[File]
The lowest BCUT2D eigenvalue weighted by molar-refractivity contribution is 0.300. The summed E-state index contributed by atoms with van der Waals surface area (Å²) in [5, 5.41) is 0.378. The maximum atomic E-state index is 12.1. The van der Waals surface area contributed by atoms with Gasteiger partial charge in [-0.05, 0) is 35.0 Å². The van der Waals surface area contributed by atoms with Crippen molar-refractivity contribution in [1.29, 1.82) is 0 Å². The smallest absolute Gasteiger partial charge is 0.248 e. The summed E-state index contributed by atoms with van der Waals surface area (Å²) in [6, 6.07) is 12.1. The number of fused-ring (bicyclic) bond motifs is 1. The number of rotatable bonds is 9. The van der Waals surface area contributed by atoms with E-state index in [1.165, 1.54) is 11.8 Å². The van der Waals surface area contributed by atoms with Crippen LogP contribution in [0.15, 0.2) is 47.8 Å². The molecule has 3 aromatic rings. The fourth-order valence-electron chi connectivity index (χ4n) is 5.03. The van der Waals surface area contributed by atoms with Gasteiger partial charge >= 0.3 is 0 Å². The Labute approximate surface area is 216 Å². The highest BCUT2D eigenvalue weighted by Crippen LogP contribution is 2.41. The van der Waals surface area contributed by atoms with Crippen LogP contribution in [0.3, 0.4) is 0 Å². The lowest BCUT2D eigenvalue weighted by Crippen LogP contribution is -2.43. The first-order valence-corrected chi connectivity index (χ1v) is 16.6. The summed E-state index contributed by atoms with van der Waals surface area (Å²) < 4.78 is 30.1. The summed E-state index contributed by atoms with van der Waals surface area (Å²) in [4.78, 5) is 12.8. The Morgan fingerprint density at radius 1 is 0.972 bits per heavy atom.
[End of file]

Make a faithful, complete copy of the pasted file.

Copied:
The lowest BCUT2D eigenvalue weighted by molar-refractivity contribution is 0.300. The summed E-state index contributed by atoms with van der Waals surface area (Å²) in [5, 5.41) is 0.378. The maximum atomic E-state index is 12.1. The van der Waals surface area contributed by atoms with Gasteiger partial charge in [-0.05, 0) is 35.0 Å². The van der Waals surface area contributed by atoms with Crippen molar-refractivity contribution in [1.29, 1.82) is 0 Å². The smallest absolute Gasteiger partial charge is 0.248 e. The summed E-state index contributed by atoms with van der Waals surface area (Å²) in [6, 6.07) is 12.1. The number of fused-ring (bicyclic) bond motifs is 1. The number of rotatable bonds is 9. The van der Waals surface area contributed by atoms with E-state index in [1.165, 1.54) is 11.8 Å². The van der Waals surface area contributed by atoms with Crippen LogP contribution in [0.15, 0.2) is 47.8 Å². The molecule has 3 aromatic rings. The fourth-order valence-electron chi connectivity index (χ4n) is 5.03. The van der Waals surface area contributed by atoms with Gasteiger partial charge >= 0.3 is 0 Å². The Labute approximate surface area is 216 Å². The highest BCUT2D eigenvalue weighted by Crippen LogP contribution is 2.41. The van der Waals surface area contributed by atoms with Crippen LogP contribution in [0.3, 0.4) is 0 Å². The lowest BCUT2D eigenvalue weighted by Crippen LogP contribution is -2.43. The first-order valence-corrected chi connectivity index (χ1v) is 16.6. The summed E-state index contributed by atoms with van der Waals surface area (Å²) < 4.78 is 30.1. The summed E-state index contributed by atoms with van der Waals surface area (Å²) in [4.78, 5) is 12.8. The Morgan fingerprint density at radius 1 is 0.972 bits per heavy atom.